Although at times he persecuted heretics with great cruelty, he tolerated Mahommedans and Jews, and both acts appear rather to have been the outcome of political considerations than of religious belief.
Failing a more exact designation, the name of Apostolici has been given to certain groups of Latin heretics of the 12th century.
The heretics of whom Heribert speaks condemned riches, denied the value of the sacraments and of good works, ate no meat, drank no wine and rejected the veneration of images.
Alarmed by the number of the sectaries and the extent of their influence, Pope Martin V., who had encouraged the Observants, and particularly Bernardine of Siena, fulminated two bulls (1418 and 1421) against the heretics, and entrusted different legates with the task of hunting them down.
He taught and wrote vigorously against the Arians and other heretics, and although just after his death (373) the emperor Valens banished the orthodox from Edessa, they returned on the emperor's death in 378.
The first Catharist heretics appeared in Limousin between 1012 and 1020.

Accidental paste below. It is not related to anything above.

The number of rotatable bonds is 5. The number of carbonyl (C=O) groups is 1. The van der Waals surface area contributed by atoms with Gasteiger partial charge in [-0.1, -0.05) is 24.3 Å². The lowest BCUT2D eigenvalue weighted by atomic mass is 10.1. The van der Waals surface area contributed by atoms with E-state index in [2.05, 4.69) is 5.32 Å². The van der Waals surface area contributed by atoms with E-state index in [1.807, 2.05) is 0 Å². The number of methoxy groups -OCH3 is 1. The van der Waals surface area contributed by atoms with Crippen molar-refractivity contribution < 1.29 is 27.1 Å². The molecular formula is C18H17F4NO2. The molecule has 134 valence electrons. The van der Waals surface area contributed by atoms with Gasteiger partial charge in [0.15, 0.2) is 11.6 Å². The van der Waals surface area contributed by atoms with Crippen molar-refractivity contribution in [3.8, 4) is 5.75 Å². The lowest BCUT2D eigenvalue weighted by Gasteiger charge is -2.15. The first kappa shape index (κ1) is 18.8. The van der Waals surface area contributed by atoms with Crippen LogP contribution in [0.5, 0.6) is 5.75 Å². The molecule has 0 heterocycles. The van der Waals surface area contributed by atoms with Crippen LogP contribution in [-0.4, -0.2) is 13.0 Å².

But, protected by William IX., duke of Aquitaine, and soon by a great part of the southern nobility, the heretics gained ground in the south, and in 1119 the council of Toulouse in vain ordered the secular powers to assist the ecclesiastical authority in quelling the heresy.
Moreover, two years afterwards a Catharist synod, in which heretics from Languedoc, Bulgaria and Italy took part, was held at St Felix de Caraman, near Toulouse, and their deliberations were undisturbed.
Henry of Albano attempted an armed expedition against the stronghold of heretics at Lavaur and against Raymond Roger, viscount of Beziers, their acknowledged protector.
The persistent decisions of the councils against the heretics at this period - in particular, those of the council of Tours (1163) and of the oecumenical Lateran council (1179) - had scarcely more effect.
They had to contend not only with the heretics, the nobles who protected them, and the people who listened to them and venerated them, but also with the bishops of the district, who rejected the extraordinary authority which the pope had conferred upon his legates, the monks.
The independence of the princes of the south was at an end, but, so far as the heresy was concerned, Albigensianism was not extinguished, in spite of the wholesale massacres of heretics during the war.
Moreover, the church decreed severe chastisement against all laymen suspected of sympathy with the heretics (council of Narbonne, 1235; Bull Ad extirpanda, 1252).
They are using the police and the law as a cage in which to imprison all dissenters and heretics.
Can't stop to chat, I'm off to burn some heretics.